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Vermont Sweet Water: Maple Soda

History: When you think of Vermont, let’s be honest, one of the only things that comes to mind is maple syrup. And maybe cold weather. People love maple-flavored things. Donuts, bacon, ham, candy… why not soda? Vermont Sweetwater in Poultney, Vermont (we checked, it’s real) is here to answer your maple needs. These people LOVE maple syrup. Case in point, the company’s signature product, maple seltzer, was born out of an idea brothers Bob and Rich Münch had after literally just drinking sap. But honestly… what else do you do in a town of less than 2,000 people? Eventually, customers wanted a sweeter, bolder version of the maple seltzer. So in 1996, the family created maple soda. Each 12 oz. bottle contains one ounce of pure Vermont maple syrup. Not maple cream or maple root beer, just maple. This baby really relies on the maple syrup to power its flavor because the only other ingredient in it is carbonated water. Out of the nine flavors Vermont Sweetwater produces today, their maple seltzer and soda still power the business.

Where to get: You can oder any of the company’s sodas on its website in either 6-packs or cases of 24. Or if you have some weird aversion to buying outside of bigger retailers, Amazon also has the hook up.

Nose: Odd odor; funk; watered-covered pancakes.

Taste: Bitter; funk; watery syrup. Their are only two ingredients in this soda: carbonated water and maple syrup. The maple flavor comes through at the end, but it’s mostly absorbed by the carbonated water. The result is a watered-down, funky maple taste that is hard to take in. Unpleasant and abrupt. This does not taste like maple syrup. It doesn’t taste like maple cream soda. It doesn’t even taste like artificial maple flavoring. It does, however, taste like maple syrup and water. The flavor permeates the sinuses immediately and rushes to the back of the throat with a carbonated punch. This soda will KO you in the early rounds.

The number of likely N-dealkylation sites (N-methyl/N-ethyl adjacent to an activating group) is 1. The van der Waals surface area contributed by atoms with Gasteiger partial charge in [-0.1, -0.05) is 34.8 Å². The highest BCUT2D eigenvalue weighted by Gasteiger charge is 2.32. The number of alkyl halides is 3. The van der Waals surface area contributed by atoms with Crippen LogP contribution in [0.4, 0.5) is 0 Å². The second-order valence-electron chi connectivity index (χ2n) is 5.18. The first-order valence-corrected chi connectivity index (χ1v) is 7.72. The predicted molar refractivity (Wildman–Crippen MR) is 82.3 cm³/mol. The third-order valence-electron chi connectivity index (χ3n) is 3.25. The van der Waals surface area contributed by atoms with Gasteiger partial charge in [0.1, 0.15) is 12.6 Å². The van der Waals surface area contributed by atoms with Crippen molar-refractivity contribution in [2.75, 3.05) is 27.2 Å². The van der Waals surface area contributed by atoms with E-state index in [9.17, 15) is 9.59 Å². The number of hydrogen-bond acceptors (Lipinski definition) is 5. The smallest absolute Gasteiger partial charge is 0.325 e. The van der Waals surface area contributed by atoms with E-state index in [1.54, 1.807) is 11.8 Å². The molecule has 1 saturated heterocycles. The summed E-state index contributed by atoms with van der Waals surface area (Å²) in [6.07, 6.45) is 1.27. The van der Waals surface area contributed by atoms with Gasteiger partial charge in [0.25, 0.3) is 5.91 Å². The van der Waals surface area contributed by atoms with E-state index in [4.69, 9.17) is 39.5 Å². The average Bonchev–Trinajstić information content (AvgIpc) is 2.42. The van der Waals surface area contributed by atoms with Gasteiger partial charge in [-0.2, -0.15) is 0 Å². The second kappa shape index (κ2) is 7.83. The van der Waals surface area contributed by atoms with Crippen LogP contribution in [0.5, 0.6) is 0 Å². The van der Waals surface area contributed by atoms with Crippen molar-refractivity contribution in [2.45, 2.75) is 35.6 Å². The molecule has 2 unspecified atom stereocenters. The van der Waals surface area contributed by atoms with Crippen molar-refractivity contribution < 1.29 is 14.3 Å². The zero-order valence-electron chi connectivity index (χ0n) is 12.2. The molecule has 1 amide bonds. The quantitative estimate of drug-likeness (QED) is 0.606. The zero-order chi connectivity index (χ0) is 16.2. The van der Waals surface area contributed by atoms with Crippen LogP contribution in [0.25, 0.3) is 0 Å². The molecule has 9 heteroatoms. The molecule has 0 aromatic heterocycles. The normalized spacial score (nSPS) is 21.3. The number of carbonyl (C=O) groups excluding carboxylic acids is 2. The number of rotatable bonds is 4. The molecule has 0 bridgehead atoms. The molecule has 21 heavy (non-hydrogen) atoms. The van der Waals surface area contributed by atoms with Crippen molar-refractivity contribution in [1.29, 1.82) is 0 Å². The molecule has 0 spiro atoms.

Finish: Harsh, watery maple; shocking.

Rating: We were tremendously excited for this, and it’s with deep regret I must say it was a steep letdown. This is that feeling you had in high school after you worked up all the guts to ask the amazing girl from calculus to prom, only to find out some douche asked her that morning. It was supposed to lead to great things. It could’ve maybe even been the best night of your life. And now you have to ask Betsy, the weird girl who sits behind you and is into anime. That’s how this feels. I don’t know if Vermont Sweetwater is into anime, but this soda is the weird cousin of cream soda that you settled for instead. Its scent is straight funky and its taste doesn’t really improve on the scent. The biggest problem is that the two ingredients put together are a disaster void of decent taste with no sophisticated flavors for the palate. There are no “notes” of flavor. The smell, taste and finish are all almost identically strange and shock the senses. This was borderline undrinkable for us, and it could REALLY use some added sugar. For a company named “Vermont Sweetwater,” the most critical aspect missing from this is sweetness. If you just truly love maple syrup or have a passion for Vermont, then try this. The concept is really noble. The company is commended for sticking to its roots, for being “natural,” but damn, this needs a little sugar to enhance the maple syrup inside. What you get instead is fizzy water-flavored maple syrup. If that sounds up your alley, then maybe you’re the reason BevMo rated this five stars. Clearly, its users didn’t feel the same. If you want to be adventurous, go for it. If you just love guzzling maple syrup… then that’s weird, but go for it. We didn’t finish the bottle. It’s debatable if it was possible.